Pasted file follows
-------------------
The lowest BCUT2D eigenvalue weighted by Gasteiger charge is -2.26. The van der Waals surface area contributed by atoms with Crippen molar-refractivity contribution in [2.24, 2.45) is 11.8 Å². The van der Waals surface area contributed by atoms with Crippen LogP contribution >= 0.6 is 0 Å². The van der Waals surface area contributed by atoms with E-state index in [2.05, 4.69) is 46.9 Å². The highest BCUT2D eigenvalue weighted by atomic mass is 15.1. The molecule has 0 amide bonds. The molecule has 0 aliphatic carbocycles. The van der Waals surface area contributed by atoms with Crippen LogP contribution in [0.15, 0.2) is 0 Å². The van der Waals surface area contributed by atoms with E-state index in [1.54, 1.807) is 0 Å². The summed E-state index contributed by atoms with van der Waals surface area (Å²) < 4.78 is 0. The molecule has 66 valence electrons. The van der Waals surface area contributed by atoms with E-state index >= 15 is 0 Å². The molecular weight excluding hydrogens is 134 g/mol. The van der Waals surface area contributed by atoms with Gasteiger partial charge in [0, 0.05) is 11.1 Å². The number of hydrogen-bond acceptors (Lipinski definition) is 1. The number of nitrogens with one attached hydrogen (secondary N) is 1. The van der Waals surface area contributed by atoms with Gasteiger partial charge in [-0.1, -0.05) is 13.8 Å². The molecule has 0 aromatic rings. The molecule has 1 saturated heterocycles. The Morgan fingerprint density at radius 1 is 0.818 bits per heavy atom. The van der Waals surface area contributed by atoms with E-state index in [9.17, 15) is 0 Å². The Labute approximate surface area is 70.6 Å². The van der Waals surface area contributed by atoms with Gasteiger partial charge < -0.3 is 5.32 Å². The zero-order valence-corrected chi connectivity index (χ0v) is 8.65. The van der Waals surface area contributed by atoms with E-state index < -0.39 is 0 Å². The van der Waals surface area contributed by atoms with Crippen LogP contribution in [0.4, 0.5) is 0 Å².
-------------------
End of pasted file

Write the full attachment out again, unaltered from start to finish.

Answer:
The lowest BCUT2D eigenvalue weighted by Gasteiger charge is -2.26. The van der Waals surface area contributed by atoms with Crippen molar-refractivity contribution in [2.24, 2.45) is 11.8 Å². The van der Waals surface area contributed by atoms with Crippen LogP contribution >= 0.6 is 0 Å². The van der Waals surface area contributed by atoms with E-state index in [2.05, 4.69) is 46.9 Å². The highest BCUT2D eigenvalue weighted by atomic mass is 15.1. The molecule has 0 amide bonds. The molecule has 0 aliphatic carbocycles. The van der Waals surface area contributed by atoms with Crippen LogP contribution in [0.15, 0.2) is 0 Å². The van der Waals surface area contributed by atoms with E-state index in [1.54, 1.807) is 0 Å². The summed E-state index contributed by atoms with van der Waals surface area (Å²) < 4.78 is 0. The molecule has 66 valence electrons. The van der Waals surface area contributed by atoms with E-state index >= 15 is 0 Å². The molecular weight excluding hydrogens is 134 g/mol. The van der Waals surface area contributed by atoms with Gasteiger partial charge in [0, 0.05) is 11.1 Å². The number of hydrogen-bond acceptors (Lipinski definition) is 1. The number of nitrogens with one attached hydrogen (secondary N) is 1. The van der Waals surface area contributed by atoms with Gasteiger partial charge in [-0.1, -0.05) is 13.8 Å². The molecule has 0 aromatic rings. The molecule has 1 saturated heterocycles. The Morgan fingerprint density at radius 1 is 0.818 bits per heavy atom. The van der Waals surface area contributed by atoms with E-state index in [9.17, 15) is 0 Å². The Labute approximate surface area is 70.6 Å². The van der Waals surface area contributed by atoms with Gasteiger partial charge < -0.3 is 5.32 Å². The zero-order valence-corrected chi connectivity index (χ0v) is 8.65. The van der Waals surface area contributed by atoms with E-state index < -0.39 is 0 Å². The van der Waals surface area contributed by atoms with Crippen LogP contribution in [0.4, 0.5) is 0 Å².